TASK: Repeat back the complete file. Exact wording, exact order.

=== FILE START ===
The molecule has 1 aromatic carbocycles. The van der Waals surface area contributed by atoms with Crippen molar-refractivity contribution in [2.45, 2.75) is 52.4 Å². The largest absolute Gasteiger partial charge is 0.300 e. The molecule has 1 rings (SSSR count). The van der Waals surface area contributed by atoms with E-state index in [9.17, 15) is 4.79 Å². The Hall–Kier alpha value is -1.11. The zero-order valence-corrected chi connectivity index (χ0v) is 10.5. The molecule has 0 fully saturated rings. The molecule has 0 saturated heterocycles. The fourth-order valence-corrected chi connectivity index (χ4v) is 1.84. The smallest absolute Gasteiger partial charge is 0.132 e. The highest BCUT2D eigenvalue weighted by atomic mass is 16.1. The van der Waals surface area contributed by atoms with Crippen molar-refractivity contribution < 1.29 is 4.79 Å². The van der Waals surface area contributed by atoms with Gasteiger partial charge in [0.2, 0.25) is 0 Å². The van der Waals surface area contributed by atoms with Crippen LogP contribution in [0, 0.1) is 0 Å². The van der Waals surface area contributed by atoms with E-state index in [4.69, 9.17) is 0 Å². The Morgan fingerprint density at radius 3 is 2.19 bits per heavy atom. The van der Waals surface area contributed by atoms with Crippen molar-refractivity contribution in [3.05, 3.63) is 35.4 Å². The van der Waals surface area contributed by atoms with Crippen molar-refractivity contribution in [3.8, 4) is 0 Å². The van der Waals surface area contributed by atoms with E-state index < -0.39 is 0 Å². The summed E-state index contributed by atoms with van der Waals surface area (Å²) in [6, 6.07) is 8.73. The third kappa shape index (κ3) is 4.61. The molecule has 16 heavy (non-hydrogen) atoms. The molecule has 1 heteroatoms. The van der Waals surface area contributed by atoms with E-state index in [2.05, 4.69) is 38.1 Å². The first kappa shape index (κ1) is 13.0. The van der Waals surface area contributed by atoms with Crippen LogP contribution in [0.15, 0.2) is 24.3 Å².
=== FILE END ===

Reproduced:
The molecule has 1 aromatic carbocycles. The van der Waals surface area contributed by atoms with Crippen molar-refractivity contribution in [2.45, 2.75) is 52.4 Å². The largest absolute Gasteiger partial charge is 0.300 e. The molecule has 1 rings (SSSR count). The van der Waals surface area contributed by atoms with E-state index in [9.17, 15) is 4.79 Å². The Hall–Kier alpha value is -1.11. The zero-order valence-corrected chi connectivity index (χ0v) is 10.5. The molecule has 0 fully saturated rings. The molecule has 0 saturated heterocycles. The fourth-order valence-corrected chi connectivity index (χ4v) is 1.84. The smallest absolute Gasteiger partial charge is 0.132 e. The highest BCUT2D eigenvalue weighted by atomic mass is 16.1. The van der Waals surface area contributed by atoms with Crippen molar-refractivity contribution < 1.29 is 4.79 Å². The van der Waals surface area contributed by atoms with Gasteiger partial charge in [0.2, 0.25) is 0 Å². The van der Waals surface area contributed by atoms with Crippen LogP contribution in [0, 0.1) is 0 Å². The van der Waals surface area contributed by atoms with E-state index in [4.69, 9.17) is 0 Å². The Morgan fingerprint density at radius 3 is 2.19 bits per heavy atom. The van der Waals surface area contributed by atoms with Crippen molar-refractivity contribution in [3.05, 3.63) is 35.4 Å². The van der Waals surface area contributed by atoms with Crippen molar-refractivity contribution in [3.8, 4) is 0 Å². The van der Waals surface area contributed by atoms with E-state index < -0.39 is 0 Å². The summed E-state index contributed by atoms with van der Waals surface area (Å²) in [6, 6.07) is 8.73. The third kappa shape index (κ3) is 4.61. The molecule has 16 heavy (non-hydrogen) atoms. The molecule has 1 heteroatoms. The van der Waals surface area contributed by atoms with E-state index in [2.05, 4.69) is 38.1 Å². The first kappa shape index (κ1) is 13.0. The van der Waals surface area contributed by atoms with Crippen LogP contribution in [0.15, 0.2) is 24.3 Å².